The USDA reported last night that 278 people have fallen ill with salmonella, “likely” due to eating chicken from a California-based poultry firm. Maryn McKenna describes the outbreak as “the exact situation that CDC and other about-to-be-furloughed federal personnel warned about last week”:
As a reminder, a CDC staffer told me at the time: “I know that we will not be conducting multi-state outbreak investigations. States may continue to find outbreaks, but we won’t be doing the cross-state consultation and laboratory work to link outbreaks that might cross state borders.” That means that the lab work and molecular detection that can link far-apart cases and define the size and seriousness of outbreaks are not happening. At the CDC, which operates the national foodborne-detection services FoodNet and PulseNet, scientists couldn’t work on this if they wanted to; they have been locked out of their offices, lab and emails. (At a conference I attended last week, 10 percent of the speakers did not show up because they were CDC personnel and risked being fired if they traveled even voluntarily.)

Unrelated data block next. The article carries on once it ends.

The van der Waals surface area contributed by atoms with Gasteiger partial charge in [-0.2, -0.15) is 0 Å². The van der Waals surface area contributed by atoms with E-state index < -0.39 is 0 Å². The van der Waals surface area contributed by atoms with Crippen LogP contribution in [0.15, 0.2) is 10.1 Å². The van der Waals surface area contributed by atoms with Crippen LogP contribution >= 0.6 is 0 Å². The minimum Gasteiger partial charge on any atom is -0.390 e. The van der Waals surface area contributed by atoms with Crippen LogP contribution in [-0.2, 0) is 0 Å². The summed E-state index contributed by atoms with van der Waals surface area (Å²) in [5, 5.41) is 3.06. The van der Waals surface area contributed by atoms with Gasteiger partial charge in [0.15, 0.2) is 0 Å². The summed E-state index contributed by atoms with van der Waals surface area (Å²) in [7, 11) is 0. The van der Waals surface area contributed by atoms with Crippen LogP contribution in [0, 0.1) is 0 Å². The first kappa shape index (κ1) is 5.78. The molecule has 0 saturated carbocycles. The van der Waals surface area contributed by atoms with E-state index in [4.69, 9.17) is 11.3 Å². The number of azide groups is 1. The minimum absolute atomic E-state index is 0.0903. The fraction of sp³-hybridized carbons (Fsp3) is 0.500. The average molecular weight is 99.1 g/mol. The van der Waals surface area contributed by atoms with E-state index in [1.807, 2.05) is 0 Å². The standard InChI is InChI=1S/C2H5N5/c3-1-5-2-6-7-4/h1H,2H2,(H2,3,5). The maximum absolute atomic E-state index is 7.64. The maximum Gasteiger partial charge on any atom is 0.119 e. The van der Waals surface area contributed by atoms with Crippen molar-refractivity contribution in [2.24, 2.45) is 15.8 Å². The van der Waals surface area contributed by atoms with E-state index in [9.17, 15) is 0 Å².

While the USDA has yet to link the outbreak to a “specific production period,” Robert Gonzales notes that the shutdown has hampered the CDC’s ability to respond to such threats:
Foster Farms’ food safety chief Robert O’Connor insists that the USDA’s food inspection process “has not been affected by the recent government shutdown.” But according to the Associated Press, the CDC, which helps monitor multi-state outbreaks of food poisoning, “was working with a barebones staff because of the federal government shutdown, with all but two of the 80 staffers that normally analyze foodborne pathogens furloughed.” While the AP reports “it was not immediately clear whether the shortage affected the response to the Salmonella outbreak,” shutdown memos issued last week by the U.S. Department of Health and Human Services and the USDA both indicated staff relating to food inspection would be furloughed, further indicating that the government was ill-prepared to prevent and respond to a food-borne outbreak.